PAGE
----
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Intercultural communication in world of text messaging…

November 21, 2011

Texting has become a global phenomenon.   Whether you live in Beverly Hills, 90210 or in South London, SE15 5EU,  sending and receiving texts messages has become more common than eating sliced bread or drinking a designer coffee drink from the corner Starbucks.  Throughout the last ten weeks of blogging we have discussed everything from casual conversations about new textspeak to highly controversial topics like texting and driving.  However, today we are going in a completely new direction in the world of texting: how has intercultural communication intersected the world of text messaging?

For beginners let’s take a little journey across the pond to England where they were the first to unveil highly graphic, controversial commercials warning against the dangers of texting and driving.  Although the jury is still out on whether or not the horrific nature of these commercials are even effective, the fact remains that the UK was the first to internationally proclaim that they will (and do) take a stand against texting and driving.  The international (specifically the U.S.) media has since criticized these ads and removed them from network television.  However, the British media continues to run these ads regularly and only time will tell as to the effectiveness of the graphic content.

Along with social media sites and public forum video sites (such as youtube), texting has become incredibly influential in the international political world as well.  In the recent protests in Libya, young protesters were unable to follow the local or national news as all news outlets were government controlled.  When the anti-government protesting began to pick up and gain a loyal following, Muammar Gaddafi ordered all news stations to go off air.  The young generation of protesters quickly turned to facebook and text messaging as their means of organizing the large groups of protests that were constantly changing locations as to avoid martial law.

Let’s face it ladies and gentlemen, we live in an interconnected world more now than ever before.  Although, the grandmother of globalization was the advent of the “information super-highway,” the immediacy of text messaging has far surpassed the “old days” of checking your e-mail before you go to bed or when you first come in the office in the morning.   The mere idea of being able to send your immediate thought to your cousin in India while sitting on the toilet is sobering and quite honestly, mind boggling!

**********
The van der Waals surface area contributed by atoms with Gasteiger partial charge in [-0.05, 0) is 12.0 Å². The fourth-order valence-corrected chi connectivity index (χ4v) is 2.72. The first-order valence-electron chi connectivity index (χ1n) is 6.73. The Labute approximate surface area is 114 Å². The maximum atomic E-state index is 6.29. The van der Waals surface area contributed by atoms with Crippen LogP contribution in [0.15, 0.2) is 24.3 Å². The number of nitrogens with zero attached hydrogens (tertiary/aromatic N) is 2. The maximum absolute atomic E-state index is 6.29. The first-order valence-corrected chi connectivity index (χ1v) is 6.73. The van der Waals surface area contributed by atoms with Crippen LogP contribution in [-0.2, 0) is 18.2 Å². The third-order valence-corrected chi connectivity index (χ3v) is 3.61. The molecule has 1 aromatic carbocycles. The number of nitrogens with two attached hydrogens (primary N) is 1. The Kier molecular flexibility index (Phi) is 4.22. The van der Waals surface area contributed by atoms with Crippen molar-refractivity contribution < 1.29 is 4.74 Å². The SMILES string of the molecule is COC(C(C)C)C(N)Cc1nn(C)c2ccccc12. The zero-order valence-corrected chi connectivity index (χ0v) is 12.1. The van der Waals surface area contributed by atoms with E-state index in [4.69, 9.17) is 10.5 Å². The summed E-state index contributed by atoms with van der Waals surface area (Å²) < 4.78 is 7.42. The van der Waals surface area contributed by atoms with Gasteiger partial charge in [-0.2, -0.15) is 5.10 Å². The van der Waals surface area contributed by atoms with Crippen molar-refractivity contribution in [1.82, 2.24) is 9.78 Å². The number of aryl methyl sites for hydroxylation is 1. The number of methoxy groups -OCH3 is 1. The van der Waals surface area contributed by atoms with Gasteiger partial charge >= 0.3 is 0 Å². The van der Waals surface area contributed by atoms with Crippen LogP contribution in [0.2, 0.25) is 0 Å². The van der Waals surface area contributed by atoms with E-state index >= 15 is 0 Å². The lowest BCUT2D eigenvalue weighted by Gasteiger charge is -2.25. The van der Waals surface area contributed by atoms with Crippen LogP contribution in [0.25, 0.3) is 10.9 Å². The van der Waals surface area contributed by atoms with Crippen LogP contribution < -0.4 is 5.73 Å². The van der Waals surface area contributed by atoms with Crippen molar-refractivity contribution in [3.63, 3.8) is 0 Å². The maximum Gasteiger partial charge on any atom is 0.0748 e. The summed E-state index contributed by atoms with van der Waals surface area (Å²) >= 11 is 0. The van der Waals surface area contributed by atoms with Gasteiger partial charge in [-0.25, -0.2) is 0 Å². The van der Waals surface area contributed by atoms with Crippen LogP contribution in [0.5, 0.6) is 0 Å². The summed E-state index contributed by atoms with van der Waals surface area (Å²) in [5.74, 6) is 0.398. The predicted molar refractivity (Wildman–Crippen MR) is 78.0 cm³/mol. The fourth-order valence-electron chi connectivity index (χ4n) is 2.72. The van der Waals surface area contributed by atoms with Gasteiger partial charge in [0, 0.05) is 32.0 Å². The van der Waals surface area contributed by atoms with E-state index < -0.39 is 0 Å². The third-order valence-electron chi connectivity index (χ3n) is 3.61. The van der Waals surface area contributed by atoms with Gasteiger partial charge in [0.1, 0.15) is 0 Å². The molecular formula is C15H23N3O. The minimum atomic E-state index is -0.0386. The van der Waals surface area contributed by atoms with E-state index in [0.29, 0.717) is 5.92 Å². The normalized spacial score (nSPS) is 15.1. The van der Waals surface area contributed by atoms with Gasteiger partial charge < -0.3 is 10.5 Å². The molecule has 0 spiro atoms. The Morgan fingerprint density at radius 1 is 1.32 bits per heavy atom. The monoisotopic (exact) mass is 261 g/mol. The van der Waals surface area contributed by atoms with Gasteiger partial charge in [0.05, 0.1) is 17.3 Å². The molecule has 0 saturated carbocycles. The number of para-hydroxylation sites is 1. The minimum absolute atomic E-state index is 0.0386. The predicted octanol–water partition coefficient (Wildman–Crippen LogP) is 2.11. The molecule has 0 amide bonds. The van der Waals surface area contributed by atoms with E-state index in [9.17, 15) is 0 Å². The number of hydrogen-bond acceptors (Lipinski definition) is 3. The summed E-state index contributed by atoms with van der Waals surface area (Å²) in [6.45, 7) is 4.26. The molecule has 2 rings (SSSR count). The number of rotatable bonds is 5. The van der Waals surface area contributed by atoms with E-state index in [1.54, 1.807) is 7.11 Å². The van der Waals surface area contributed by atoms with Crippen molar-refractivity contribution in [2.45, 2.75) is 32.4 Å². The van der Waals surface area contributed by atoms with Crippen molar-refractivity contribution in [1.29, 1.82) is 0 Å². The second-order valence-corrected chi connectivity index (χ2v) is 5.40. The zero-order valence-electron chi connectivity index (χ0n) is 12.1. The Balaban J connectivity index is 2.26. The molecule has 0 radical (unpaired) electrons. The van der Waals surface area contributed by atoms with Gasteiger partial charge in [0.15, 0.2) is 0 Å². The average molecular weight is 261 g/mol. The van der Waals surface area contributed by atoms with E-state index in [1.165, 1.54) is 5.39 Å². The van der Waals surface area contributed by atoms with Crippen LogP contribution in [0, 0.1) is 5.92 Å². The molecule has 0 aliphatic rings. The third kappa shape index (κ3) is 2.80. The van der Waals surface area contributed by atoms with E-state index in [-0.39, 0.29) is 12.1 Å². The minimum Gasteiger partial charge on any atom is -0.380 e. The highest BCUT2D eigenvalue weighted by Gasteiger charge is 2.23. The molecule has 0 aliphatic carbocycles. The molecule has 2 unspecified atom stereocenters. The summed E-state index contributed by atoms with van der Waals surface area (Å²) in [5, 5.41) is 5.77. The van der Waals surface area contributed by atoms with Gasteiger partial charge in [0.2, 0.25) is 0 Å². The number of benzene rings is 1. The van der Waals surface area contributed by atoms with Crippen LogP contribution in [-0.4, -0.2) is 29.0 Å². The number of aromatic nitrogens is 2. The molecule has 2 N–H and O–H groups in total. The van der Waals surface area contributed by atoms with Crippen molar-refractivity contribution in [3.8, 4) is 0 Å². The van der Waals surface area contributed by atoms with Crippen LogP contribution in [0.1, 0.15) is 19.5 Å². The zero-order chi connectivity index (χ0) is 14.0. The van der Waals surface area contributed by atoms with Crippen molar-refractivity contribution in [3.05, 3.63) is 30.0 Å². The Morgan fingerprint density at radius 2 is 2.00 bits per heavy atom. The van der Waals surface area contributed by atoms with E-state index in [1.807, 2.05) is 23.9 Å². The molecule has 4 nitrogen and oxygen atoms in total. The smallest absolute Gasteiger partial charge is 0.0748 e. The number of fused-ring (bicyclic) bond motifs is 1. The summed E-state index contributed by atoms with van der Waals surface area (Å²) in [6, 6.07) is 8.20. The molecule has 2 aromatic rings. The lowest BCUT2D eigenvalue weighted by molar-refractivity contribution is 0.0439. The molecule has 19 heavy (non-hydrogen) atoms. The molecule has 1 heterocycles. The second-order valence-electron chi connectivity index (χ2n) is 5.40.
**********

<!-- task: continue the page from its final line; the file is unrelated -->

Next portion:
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4 comments

  1. haha, it made me laugh reading your last comment about texting the cousin in India while doing your ‘business’. I communicate with my family in Hong Kong and Jamaica via text messages and email. It is great to have such technology


    • We were on a mission trip this summer and it was the first time that I truly appreciated the benefit of instant texting gratification on a global level. I was in Central America and my husband was in Texas. Because of texting her was able to text my passport number to me when I got pulled over by local police. Crazy.


  2. Our world is very connected through electronic messaging, instantly nowadays. I am able to communicate with my family across the world in Australia and the Philippines instantly. I do believe that texting and driving should not only be stopped in the U.S., but all over the world as well.


  3. I agree that we should stop texting and driving and I do hope that it becomes the next new global phenomenon that WE take on. We have taken on the issue of bullying and I truly believe that texting and driving should be next. The question is…who has to die before we really open our eyes to what is going on all around us?



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